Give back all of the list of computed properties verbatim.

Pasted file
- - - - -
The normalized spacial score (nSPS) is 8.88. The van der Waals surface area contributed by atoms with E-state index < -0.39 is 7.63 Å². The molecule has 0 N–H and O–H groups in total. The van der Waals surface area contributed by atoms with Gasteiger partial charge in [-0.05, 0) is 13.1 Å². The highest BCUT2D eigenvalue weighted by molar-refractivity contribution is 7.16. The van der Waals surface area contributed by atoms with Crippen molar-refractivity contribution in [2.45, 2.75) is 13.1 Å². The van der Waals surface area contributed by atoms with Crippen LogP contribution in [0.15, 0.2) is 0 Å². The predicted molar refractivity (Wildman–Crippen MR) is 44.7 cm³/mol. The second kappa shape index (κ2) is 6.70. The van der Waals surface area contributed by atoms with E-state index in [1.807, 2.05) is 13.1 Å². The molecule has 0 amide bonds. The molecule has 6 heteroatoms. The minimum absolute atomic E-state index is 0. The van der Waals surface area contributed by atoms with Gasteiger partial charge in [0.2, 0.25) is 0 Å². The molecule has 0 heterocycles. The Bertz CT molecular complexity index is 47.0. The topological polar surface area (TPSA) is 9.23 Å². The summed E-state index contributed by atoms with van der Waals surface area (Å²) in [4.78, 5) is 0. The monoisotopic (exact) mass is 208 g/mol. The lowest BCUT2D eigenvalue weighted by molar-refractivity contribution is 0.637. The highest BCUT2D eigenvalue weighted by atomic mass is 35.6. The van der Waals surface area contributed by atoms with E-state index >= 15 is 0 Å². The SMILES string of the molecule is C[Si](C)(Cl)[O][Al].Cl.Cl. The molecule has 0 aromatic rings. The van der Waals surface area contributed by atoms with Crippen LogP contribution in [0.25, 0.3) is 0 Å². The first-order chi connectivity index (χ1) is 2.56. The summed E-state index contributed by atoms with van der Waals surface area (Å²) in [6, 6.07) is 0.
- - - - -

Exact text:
The normalized spacial score (nSPS) is 8.88. The van der Waals surface area contributed by atoms with E-state index < -0.39 is 7.63 Å². The molecule has 0 N–H and O–H groups in total. The van der Waals surface area contributed by atoms with Gasteiger partial charge in [-0.05, 0) is 13.1 Å². The highest BCUT2D eigenvalue weighted by molar-refractivity contribution is 7.16. The van der Waals surface area contributed by atoms with Crippen molar-refractivity contribution in [2.45, 2.75) is 13.1 Å². The van der Waals surface area contributed by atoms with Crippen LogP contribution in [0.15, 0.2) is 0 Å². The predicted molar refractivity (Wildman–Crippen MR) is 44.7 cm³/mol. The second kappa shape index (κ2) is 6.70. The van der Waals surface area contributed by atoms with E-state index in [1.807, 2.05) is 13.1 Å². The molecule has 0 amide bonds. The molecule has 6 heteroatoms. The minimum absolute atomic E-state index is 0. The van der Waals surface area contributed by atoms with Gasteiger partial charge in [0.2, 0.25) is 0 Å². The molecule has 0 heterocycles. The Bertz CT molecular complexity index is 47.0. The topological polar surface area (TPSA) is 9.23 Å². The summed E-state index contributed by atoms with van der Waals surface area (Å²) in [4.78, 5) is 0. The monoisotopic (exact) mass is 208 g/mol. The lowest BCUT2D eigenvalue weighted by molar-refractivity contribution is 0.637. The highest BCUT2D eigenvalue weighted by atomic mass is 35.6. The van der Waals surface area contributed by atoms with E-state index >= 15 is 0 Å². The SMILES string of the molecule is C[Si](C)(Cl)[O][Al].Cl.Cl. The molecule has 0 aromatic rings. The van der Waals surface area contributed by atoms with Crippen LogP contribution in [0.25, 0.3) is 0 Å². The first-order chi connectivity index (χ1) is 2.56. The summed E-state index contributed by atoms with van der Waals surface area (Å²) in [6, 6.07) is 0.